Unencumbered by AAU restrictions, Richards kept so busy speaking that he had to resign his Long Beach pulpit after three years' time in order to lighten his schedule. Then in 1957, a year after his second Olympics gold medal, the Reverend Bob finally stashed away his pole and began a weekly television show in Los Angeles telling sports stories to kiddies. It was a frustrating experience. Richards wanted to climax each story with an inspirational moral, but the sponsor, Union Oil, ordered him to knock off the moral on the grounds that it was "too maudlin." Happily, Wheaties came to the rescue.
Actually, Bud Wilkinson, the onetime University of Oklahoma football coach, might have gone on to become the Wheaties man, for he was the figure that Knox Reeves admen coveted. But the university president refused Wilkinson permission to pitch cereal and coach football at the same time. So the admen turned to Richards, who assessed the Wheaties climate and found it receptive to his inspirational bent. To Union Oil he said, "Get yourself another pigeon." Ten years later the Richards-Wheaties marriage remains a happy one, and around the Knox Reeves offices Richards is known fondly as The Rev.
As a matter of fact, high school and community organizations now clamor for films of his motivational speeches which General Mills lends out as a public service. Such is the demand that one must wait at least six weeks to lay hands on Life's Higher Goals. Response to the Challenge and Will of the Champion are moving nicely, too.
Though Bob Richards in the flesh costs cash, the market for him is humming, and now, having knocked them dead at Evansville and Northwood, he faces a grinding Wednesday schedule. Up at 6:30, he must motor two hours to Louisville to appear on a morning television show, where he will follow a trained cockatoo. Then he must fly to Erie, Pa. to address the annual awards dinner of the Sales and Marketing Executives Club at Erie. He begins the day cheerfully. Does he really eat Wheaties every day? a lady interviewer asks him on the television show. "For the money they're payin' me, you'd eat Wheaties every day, too," Richards answers. "But, seriously, I do enjoy them and have eaten them for 30 years." Leaving the studio, Richards passes a monstrous yellow statue that guards the front of the building—a sculpture of a hefty nude rising off her haunches while brandishing a clenched fist in the air. "The title of that statue," Richards muses, "is How Many Times Have I Told You Not to Come into the Bathroom When I'm in Here!" He gets into a car and idly wonders if he ought not to have given the lady interviewer a more comprehensive answer to her question about his Wheaties appetite. "For the first five years, of course," Richards crows in a mock stage voice, "I held my nose and gingerly put one flake at a time on my tongue and then hurriedly washed it down with a bourbon and water." In the back seat Jack Stack forces himself to chuckle politely.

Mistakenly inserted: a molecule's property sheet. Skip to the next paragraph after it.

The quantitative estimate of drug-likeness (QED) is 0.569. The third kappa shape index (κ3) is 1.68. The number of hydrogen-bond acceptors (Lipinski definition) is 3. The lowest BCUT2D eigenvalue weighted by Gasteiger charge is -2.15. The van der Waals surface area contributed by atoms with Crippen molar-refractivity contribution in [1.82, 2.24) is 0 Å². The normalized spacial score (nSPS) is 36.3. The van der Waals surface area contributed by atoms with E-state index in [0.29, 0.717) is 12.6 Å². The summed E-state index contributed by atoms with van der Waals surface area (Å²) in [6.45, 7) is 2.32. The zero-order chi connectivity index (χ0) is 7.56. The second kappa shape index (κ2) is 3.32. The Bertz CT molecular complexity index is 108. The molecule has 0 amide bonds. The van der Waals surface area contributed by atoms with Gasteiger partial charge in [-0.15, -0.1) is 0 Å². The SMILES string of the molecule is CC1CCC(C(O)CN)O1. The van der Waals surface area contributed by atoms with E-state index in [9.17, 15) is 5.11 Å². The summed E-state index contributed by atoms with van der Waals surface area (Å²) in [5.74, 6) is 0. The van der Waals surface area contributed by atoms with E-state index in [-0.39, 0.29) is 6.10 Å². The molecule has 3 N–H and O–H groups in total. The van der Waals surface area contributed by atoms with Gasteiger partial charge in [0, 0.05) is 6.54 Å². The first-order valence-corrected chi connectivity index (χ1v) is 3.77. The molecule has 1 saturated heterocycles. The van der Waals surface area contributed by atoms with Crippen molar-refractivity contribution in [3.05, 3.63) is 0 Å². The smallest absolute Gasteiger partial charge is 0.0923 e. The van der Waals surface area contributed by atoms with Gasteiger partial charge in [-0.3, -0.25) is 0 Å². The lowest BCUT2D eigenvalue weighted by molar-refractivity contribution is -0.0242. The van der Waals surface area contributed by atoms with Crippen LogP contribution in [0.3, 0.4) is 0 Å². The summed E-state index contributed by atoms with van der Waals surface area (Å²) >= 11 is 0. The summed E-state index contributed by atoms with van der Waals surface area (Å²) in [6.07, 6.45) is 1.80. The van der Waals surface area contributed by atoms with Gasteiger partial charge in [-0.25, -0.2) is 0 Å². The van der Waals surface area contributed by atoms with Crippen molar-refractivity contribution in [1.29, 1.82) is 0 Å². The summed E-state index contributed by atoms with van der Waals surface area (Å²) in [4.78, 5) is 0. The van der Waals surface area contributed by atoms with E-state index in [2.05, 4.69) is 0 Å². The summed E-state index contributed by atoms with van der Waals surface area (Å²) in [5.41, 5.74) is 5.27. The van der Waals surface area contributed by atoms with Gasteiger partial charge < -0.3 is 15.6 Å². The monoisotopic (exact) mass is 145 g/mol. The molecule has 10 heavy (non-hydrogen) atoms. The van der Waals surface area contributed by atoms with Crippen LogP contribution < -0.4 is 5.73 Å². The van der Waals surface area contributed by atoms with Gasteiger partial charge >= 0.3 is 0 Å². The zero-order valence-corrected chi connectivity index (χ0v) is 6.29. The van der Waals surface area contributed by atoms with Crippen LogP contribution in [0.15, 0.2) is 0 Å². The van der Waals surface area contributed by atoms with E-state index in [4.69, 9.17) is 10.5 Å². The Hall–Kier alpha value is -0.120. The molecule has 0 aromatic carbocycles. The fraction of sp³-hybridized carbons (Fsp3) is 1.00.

Richards was only joshing, naturally, and he proves it in the coffee shop of the Louisville airport by ordering Wheaties. Unfortunately, as in Evansville, this coffee shop doesn't seem to have Wheaties either. Scorning any un-American substitutes, Richards orders eggs and sausage.
As he boards his flight, the Reverend Bob carries a yellow-jacketed manuscript, which, as it turns out, is the script of a movie he has written and intends to produce. At home in La Verne he owns a film studio, housed in an abandoned Methodist church. There he embarked upon his movie career two years ago with a film entitled God, Guns, and Guts. In conversation he refers to that film as "Circuit Rider," because he himself played the part of a marshal who turned circuit rider but ultimately found himself in circumstances that required him to take up his guns again. No sooner had he loosened up his trigger finger than Richards discovered he'd run out of money, so he abandoned God, Guns, and Guts. His new movie, backed by fresh cash, is A Young Man's Journey. On board the plane he drops the script into Jack Stack's lap for inspection, then takes a seat directly in front of Stack. "This film's an attempt to show young people right in the middle of the muck and mire what decisions they have to make," Richards advises.
"You show them what happens with dope," he goes on. "Show them with their eyes burned out—the reality. If you talk about sex, talk about abortion, the suicide attempts, the broken hearts. The movie deals with seven problems of young people: sex, dope, abstract education, abstract religion, military involvement, corrupt politics and the frustration they feel when they can't realize their ambitions, when they're not rewarded according to what their talents deserve. I would call that last problem 'the thwartation of ambition.' Anyway read the script."
Stack, however, is reading the script, and presently, when Richards dips his head into the aisle to ask his opinion of it, Stack mumbles something unintelligible. "It's kaleidoscopic, isn't it?" Richards says. "It jumps all over the place!" He arises and goes to the lavatory, whereupon Stack tells the reporter that the script is plotless and fails to establish its characters. "But it's not unlike some of the Italian films," Stack hastens to add. "It's not unlike Blow-Up or Boccaccio '70 or 8½. It's got Antonioni and Fellini in it."
"That's right!" Richards cries, returning just in time to hear the last of Stack's words. Standing in the aisle, he roars, "It's kinda like La Dolce Vita, Alfie and The Perils of Pauline all rolled into one!
"Look, this will be a smash," Richards tears on. "We'll make $10 million out of it." Who's "we"? he is asked. "I and a guy who just put up 50 thou—a fella who just sold some real estate and's got some extra money. If I can just hit on one film, then we'll make 10 films. I've got a boy-and-a-dog script I want to do. I want to do Martin Niem√∂ller, the minister who opposed Hitler. I want to do Bonhoeffer. He participated in a plot to kill Hitler and he failed and was caught, but he was right. I think this kind of dialectic in a film would really make people committed." Seated now, Richards fixes his listener with a savage smile. "What if you knew Fidel Castro was going to set off a button and kill millions? Would you kill him? Interesting question! Interesting. Oh, beautiful! I want to do it!"